smash brother

Bekanntes Gesicht
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Ich bin auf TL auf einen sehr bewegenden Blog aufmerksam geworden, und ich möchte ihn euch nicht vorenthalten. Es ist zwar sehr viel Text, aber es lohnt sich!

Viel spass beim lesen.

A Decent Proposal

What is this blog about?

It's a call to action. 2011 was a fantastic year for SC2 and eSports (note: when I refer to eSports for me that is SC2, for you it may be a different game, a lot of what I talk about is transferable to other games so please feel free to extrapolate to other games if you prefer) and in 2012 we can do better.

In this blog I will be addressing a lot of questions I get asked frequently like "how can I contribute?" and I will try and shed some light on subjects that previously have come up and gone down with not much in the way of a word.

WARNING: This will be lengthy. I have a lot to say on this subject and I want to share as much of it as possible.


1. Where will we go in SC2?

-Anything is possible. Had you asked me if we would see 16k people at a Blizzcon SC2 event I would have balked at the idea. 200k+ people on a stream viewing an MLG final? Monster, Redbull, Youtube and others stepping in... ludicrous. The time to doubt where SC2 can go is over. Speculating on bubbles and limits for this game and our community is a thing of the past. Or at least it should be. If you spend time predicting where this ends or how it won't succeed you have blinded yourself to the growth and stimulus we have experienced in this past year. SC2 has raised gaming to levels no other game has before. Simple as that. I welcome challenges to that statement but I would argue that by and large what SC2 has done in this past year for competitive gaming and the community around the game (casual, hobbyist or more) is unparalleled. My first challenge to you is to dare to dream.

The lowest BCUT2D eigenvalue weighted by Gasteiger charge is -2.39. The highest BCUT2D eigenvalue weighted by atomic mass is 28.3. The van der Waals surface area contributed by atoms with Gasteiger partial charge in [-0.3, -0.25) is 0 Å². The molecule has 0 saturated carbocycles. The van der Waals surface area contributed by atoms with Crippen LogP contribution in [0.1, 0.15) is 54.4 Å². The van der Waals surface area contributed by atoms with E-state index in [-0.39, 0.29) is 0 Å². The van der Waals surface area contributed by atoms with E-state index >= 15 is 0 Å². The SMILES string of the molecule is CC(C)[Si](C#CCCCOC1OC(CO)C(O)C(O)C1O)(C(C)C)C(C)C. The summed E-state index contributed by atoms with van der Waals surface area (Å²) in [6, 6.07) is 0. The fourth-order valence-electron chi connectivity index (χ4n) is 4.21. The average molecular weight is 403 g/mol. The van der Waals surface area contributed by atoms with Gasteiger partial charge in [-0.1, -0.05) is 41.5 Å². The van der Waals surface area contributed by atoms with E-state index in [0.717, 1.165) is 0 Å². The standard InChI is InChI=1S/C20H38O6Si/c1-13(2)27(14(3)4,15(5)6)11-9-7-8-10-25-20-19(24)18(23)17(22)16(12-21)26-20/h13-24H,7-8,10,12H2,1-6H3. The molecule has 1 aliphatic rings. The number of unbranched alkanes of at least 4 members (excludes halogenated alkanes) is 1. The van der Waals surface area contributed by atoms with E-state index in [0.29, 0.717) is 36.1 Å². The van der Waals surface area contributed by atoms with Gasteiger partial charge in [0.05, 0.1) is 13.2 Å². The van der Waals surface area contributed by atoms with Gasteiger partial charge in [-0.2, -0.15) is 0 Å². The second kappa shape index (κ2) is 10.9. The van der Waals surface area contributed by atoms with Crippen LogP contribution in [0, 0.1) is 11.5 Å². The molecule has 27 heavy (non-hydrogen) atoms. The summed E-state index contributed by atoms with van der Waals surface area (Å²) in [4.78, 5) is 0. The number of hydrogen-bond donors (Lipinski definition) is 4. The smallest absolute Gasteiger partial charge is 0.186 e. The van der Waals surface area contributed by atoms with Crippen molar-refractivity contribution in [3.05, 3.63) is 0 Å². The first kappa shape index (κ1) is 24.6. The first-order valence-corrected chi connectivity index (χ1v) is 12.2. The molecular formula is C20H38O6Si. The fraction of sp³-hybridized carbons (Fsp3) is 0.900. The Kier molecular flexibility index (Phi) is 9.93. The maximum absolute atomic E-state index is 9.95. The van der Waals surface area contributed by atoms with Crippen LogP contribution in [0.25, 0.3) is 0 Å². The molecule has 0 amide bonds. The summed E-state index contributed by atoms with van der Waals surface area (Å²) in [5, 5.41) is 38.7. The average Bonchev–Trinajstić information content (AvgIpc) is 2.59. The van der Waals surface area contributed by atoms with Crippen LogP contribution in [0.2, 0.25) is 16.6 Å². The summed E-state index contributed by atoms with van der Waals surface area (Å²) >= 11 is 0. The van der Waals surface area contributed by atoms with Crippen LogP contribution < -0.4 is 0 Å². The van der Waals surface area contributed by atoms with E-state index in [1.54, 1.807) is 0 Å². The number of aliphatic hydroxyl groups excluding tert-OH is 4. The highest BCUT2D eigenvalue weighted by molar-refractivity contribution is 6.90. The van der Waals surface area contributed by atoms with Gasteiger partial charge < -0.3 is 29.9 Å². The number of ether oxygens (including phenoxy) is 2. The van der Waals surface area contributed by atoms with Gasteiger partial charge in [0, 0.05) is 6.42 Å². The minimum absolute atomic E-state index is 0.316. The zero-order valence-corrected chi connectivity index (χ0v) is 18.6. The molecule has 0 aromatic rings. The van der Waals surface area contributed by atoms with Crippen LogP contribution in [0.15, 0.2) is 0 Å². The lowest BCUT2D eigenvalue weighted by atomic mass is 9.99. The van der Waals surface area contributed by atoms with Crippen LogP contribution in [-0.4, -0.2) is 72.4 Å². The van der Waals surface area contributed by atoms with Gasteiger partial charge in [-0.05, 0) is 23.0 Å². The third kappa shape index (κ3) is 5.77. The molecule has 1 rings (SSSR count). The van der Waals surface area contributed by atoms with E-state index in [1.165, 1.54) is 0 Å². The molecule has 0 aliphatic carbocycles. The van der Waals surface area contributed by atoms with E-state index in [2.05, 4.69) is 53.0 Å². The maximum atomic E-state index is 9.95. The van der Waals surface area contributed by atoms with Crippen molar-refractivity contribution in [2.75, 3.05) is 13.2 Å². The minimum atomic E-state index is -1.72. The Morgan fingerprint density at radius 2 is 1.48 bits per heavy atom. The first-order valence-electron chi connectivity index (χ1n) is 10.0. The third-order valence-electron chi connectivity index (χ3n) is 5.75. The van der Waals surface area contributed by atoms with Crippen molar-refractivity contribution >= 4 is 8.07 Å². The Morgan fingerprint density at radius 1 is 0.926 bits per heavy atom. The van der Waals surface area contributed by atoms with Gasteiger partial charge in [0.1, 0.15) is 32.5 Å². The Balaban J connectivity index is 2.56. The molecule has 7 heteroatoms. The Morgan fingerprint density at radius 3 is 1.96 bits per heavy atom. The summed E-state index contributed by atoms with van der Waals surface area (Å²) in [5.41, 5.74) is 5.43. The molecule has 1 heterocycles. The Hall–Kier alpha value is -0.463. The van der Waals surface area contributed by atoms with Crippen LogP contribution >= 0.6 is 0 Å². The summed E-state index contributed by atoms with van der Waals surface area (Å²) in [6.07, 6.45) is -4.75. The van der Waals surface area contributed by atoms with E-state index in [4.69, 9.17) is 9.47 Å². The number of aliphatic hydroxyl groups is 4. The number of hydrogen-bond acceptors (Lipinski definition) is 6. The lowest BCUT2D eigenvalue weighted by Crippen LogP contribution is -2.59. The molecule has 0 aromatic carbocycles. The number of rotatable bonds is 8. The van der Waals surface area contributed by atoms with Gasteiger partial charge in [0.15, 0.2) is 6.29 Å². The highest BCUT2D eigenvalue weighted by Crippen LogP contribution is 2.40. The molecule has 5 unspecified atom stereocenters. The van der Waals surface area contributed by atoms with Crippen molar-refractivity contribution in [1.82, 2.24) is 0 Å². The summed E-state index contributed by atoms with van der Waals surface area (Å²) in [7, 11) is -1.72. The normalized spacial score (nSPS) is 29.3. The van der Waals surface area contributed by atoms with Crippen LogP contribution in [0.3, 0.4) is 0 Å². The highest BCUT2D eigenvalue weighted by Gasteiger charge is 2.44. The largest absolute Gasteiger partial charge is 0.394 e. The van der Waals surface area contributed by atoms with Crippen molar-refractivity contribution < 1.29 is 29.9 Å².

A. I want stadiums filled with people for a SC2 event. 16k was nice. Why not 32k? Why not have musical groups opening for a major event like we have in Korea and at a Blizzcon? Imagine loading up your car with 3-4 of your best friends for a cross state trip to a huge outdoor stadium overlooking a gorgeous city-scape lit up in the early hours of the night. All the while driving and talking about the coming matches to be played. The stories covered on your favorite players and how excited you are to see your favorite caster guide you through this experience. SC2 doesn't have to be an experience shared in a basement or a bedroom. We have seen SC2 take over bars. People getting into the competitive spirit and melding places of recreation with their hobby SC2. Beers, food and fun can be shared both in the bar and beyond. Lets go big.